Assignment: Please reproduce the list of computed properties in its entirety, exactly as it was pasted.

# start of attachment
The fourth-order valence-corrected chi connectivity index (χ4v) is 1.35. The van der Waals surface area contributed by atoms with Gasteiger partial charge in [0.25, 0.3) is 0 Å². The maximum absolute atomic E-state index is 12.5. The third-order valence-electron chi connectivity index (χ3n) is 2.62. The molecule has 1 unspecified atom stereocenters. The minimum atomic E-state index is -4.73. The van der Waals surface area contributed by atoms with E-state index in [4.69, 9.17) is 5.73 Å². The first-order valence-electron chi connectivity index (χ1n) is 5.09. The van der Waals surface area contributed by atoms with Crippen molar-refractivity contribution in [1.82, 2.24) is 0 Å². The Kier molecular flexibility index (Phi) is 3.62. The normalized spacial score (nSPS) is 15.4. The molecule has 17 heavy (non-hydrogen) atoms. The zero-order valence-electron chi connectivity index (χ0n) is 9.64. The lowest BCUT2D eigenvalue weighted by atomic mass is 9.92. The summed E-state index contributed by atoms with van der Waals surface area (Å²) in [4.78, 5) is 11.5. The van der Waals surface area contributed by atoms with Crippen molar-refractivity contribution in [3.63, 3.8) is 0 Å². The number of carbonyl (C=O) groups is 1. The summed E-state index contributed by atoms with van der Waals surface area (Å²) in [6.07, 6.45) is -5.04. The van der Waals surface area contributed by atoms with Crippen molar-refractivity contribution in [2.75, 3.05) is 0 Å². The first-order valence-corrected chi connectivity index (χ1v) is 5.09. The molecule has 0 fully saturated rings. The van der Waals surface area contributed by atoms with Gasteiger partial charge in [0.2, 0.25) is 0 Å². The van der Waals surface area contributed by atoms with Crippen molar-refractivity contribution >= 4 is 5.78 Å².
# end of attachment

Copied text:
The fourth-order valence-corrected chi connectivity index (χ4v) is 1.35. The van der Waals surface area contributed by atoms with Gasteiger partial charge in [0.25, 0.3) is 0 Å². The maximum absolute atomic E-state index is 12.5. The third-order valence-electron chi connectivity index (χ3n) is 2.62. The molecule has 1 unspecified atom stereocenters. The minimum atomic E-state index is -4.73. The van der Waals surface area contributed by atoms with E-state index in [4.69, 9.17) is 5.73 Å². The first-order valence-electron chi connectivity index (χ1n) is 5.09. The van der Waals surface area contributed by atoms with Crippen molar-refractivity contribution in [1.82, 2.24) is 0 Å². The Kier molecular flexibility index (Phi) is 3.62. The normalized spacial score (nSPS) is 15.4. The molecule has 17 heavy (non-hydrogen) atoms. The zero-order valence-electron chi connectivity index (χ0n) is 9.64. The lowest BCUT2D eigenvalue weighted by atomic mass is 9.92. The summed E-state index contributed by atoms with van der Waals surface area (Å²) in [4.78, 5) is 11.5. The van der Waals surface area contributed by atoms with Crippen molar-refractivity contribution in [3.63, 3.8) is 0 Å². The number of carbonyl (C=O) groups is 1. The summed E-state index contributed by atoms with van der Waals surface area (Å²) in [6.07, 6.45) is -5.04. The van der Waals surface area contributed by atoms with Crippen molar-refractivity contribution in [2.75, 3.05) is 0 Å². The first-order valence-corrected chi connectivity index (χ1v) is 5.09. The molecule has 0 fully saturated rings. The van der Waals surface area contributed by atoms with Gasteiger partial charge in [0.2, 0.25) is 0 Å². The van der Waals surface area contributed by atoms with Crippen molar-refractivity contribution >= 4 is 5.78 Å².